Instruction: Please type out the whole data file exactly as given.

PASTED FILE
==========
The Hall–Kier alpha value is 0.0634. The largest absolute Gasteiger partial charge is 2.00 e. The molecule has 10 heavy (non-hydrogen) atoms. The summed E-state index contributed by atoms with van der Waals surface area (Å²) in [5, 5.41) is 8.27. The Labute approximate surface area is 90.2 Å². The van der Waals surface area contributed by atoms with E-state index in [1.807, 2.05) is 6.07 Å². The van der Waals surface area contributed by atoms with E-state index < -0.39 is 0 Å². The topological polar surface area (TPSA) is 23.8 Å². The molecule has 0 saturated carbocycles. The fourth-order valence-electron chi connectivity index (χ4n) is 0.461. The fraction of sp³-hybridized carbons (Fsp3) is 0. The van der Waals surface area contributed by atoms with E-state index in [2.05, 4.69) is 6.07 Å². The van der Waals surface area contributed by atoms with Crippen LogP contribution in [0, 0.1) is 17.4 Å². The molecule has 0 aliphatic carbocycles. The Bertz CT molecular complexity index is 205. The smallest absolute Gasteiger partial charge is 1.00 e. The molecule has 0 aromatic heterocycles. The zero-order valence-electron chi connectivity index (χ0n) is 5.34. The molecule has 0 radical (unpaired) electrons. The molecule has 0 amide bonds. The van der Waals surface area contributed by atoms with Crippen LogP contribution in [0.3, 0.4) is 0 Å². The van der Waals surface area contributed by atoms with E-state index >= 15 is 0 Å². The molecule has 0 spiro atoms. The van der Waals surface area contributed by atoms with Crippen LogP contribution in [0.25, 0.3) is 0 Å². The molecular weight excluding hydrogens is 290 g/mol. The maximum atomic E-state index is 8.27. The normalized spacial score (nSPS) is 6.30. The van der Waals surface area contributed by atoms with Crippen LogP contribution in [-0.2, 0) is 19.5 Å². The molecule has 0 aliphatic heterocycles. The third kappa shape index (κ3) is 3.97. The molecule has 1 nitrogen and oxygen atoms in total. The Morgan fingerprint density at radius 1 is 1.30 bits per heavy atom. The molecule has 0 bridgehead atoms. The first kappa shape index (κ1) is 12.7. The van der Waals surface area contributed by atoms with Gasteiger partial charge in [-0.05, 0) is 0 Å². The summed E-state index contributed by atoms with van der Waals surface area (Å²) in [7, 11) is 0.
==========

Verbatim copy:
The Hall–Kier alpha value is 0.0634. The largest absolute Gasteiger partial charge is 2.00 e. The molecule has 10 heavy (non-hydrogen) atoms. The summed E-state index contributed by atoms with van der Waals surface area (Å²) in [5, 5.41) is 8.27. The Labute approximate surface area is 90.2 Å². The van der Waals surface area contributed by atoms with E-state index in [1.807, 2.05) is 6.07 Å². The van der Waals surface area contributed by atoms with E-state index < -0.39 is 0 Å². The topological polar surface area (TPSA) is 23.8 Å². The molecule has 0 saturated carbocycles. The fourth-order valence-electron chi connectivity index (χ4n) is 0.461. The fraction of sp³-hybridized carbons (Fsp3) is 0. The van der Waals surface area contributed by atoms with E-state index in [2.05, 4.69) is 6.07 Å². The van der Waals surface area contributed by atoms with Crippen LogP contribution in [0, 0.1) is 17.4 Å². The molecule has 0 aliphatic carbocycles. The Bertz CT molecular complexity index is 205. The smallest absolute Gasteiger partial charge is 1.00 e. The molecule has 0 aromatic heterocycles. The zero-order valence-electron chi connectivity index (χ0n) is 5.34. The molecule has 0 radical (unpaired) electrons. The molecule has 0 amide bonds. The van der Waals surface area contributed by atoms with Crippen LogP contribution in [0.3, 0.4) is 0 Å². The van der Waals surface area contributed by atoms with E-state index >= 15 is 0 Å². The molecule has 0 spiro atoms. The van der Waals surface area contributed by atoms with Crippen LogP contribution in [0.25, 0.3) is 0 Å². The molecular weight excluding hydrogens is 290 g/mol. The maximum atomic E-state index is 8.27. The normalized spacial score (nSPS) is 6.30. The van der Waals surface area contributed by atoms with Crippen LogP contribution in [-0.2, 0) is 19.5 Å². The molecule has 0 aliphatic heterocycles. The third kappa shape index (κ3) is 3.97. The molecule has 1 nitrogen and oxygen atoms in total. The Morgan fingerprint density at radius 1 is 1.30 bits per heavy atom. The molecule has 0 bridgehead atoms. The first kappa shape index (κ1) is 12.7. The van der Waals surface area contributed by atoms with Gasteiger partial charge in [-0.05, 0) is 0 Å². The summed E-state index contributed by atoms with van der Waals surface area (Å²) in [7, 11) is 0.